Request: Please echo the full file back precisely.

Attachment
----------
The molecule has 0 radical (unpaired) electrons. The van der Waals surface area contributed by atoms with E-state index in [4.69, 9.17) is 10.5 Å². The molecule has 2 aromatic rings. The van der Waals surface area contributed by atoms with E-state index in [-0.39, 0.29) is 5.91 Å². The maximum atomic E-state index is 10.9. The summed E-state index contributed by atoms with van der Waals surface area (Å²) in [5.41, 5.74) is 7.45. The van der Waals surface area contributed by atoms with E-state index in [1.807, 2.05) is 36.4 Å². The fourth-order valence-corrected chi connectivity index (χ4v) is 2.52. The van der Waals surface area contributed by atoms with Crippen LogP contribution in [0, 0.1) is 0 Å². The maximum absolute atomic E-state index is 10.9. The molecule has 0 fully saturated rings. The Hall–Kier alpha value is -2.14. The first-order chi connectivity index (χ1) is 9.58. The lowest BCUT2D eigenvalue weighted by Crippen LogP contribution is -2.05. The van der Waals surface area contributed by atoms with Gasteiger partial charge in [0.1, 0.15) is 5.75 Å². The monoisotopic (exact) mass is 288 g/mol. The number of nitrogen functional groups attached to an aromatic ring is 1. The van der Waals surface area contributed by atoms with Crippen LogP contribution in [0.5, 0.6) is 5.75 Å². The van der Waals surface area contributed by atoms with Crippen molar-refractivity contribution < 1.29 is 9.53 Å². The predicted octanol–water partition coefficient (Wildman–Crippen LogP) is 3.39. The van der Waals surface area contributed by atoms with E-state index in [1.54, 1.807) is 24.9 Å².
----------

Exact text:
The molecule has 0 radical (unpaired) electrons. The van der Waals surface area contributed by atoms with E-state index in [4.69, 9.17) is 10.5 Å². The molecule has 2 aromatic rings. The van der Waals surface area contributed by atoms with E-state index in [-0.39, 0.29) is 5.91 Å². The maximum atomic E-state index is 10.9. The summed E-state index contributed by atoms with van der Waals surface area (Å²) in [5.41, 5.74) is 7.45. The van der Waals surface area contributed by atoms with E-state index in [1.807, 2.05) is 36.4 Å². The fourth-order valence-corrected chi connectivity index (χ4v) is 2.52. The van der Waals surface area contributed by atoms with Crippen LogP contribution in [0, 0.1) is 0 Å². The maximum absolute atomic E-state index is 10.9. The molecule has 0 fully saturated rings. The Hall–Kier alpha value is -2.14. The first-order chi connectivity index (χ1) is 9.58. The lowest BCUT2D eigenvalue weighted by Crippen LogP contribution is -2.05. The van der Waals surface area contributed by atoms with Gasteiger partial charge in [0.1, 0.15) is 5.75 Å². The monoisotopic (exact) mass is 288 g/mol. The number of nitrogen functional groups attached to an aromatic ring is 1. The van der Waals surface area contributed by atoms with Crippen LogP contribution in [0.5, 0.6) is 5.75 Å². The van der Waals surface area contributed by atoms with Crippen molar-refractivity contribution < 1.29 is 9.53 Å². The predicted octanol–water partition coefficient (Wildman–Crippen LogP) is 3.39. The van der Waals surface area contributed by atoms with E-state index in [1.54, 1.807) is 24.9 Å².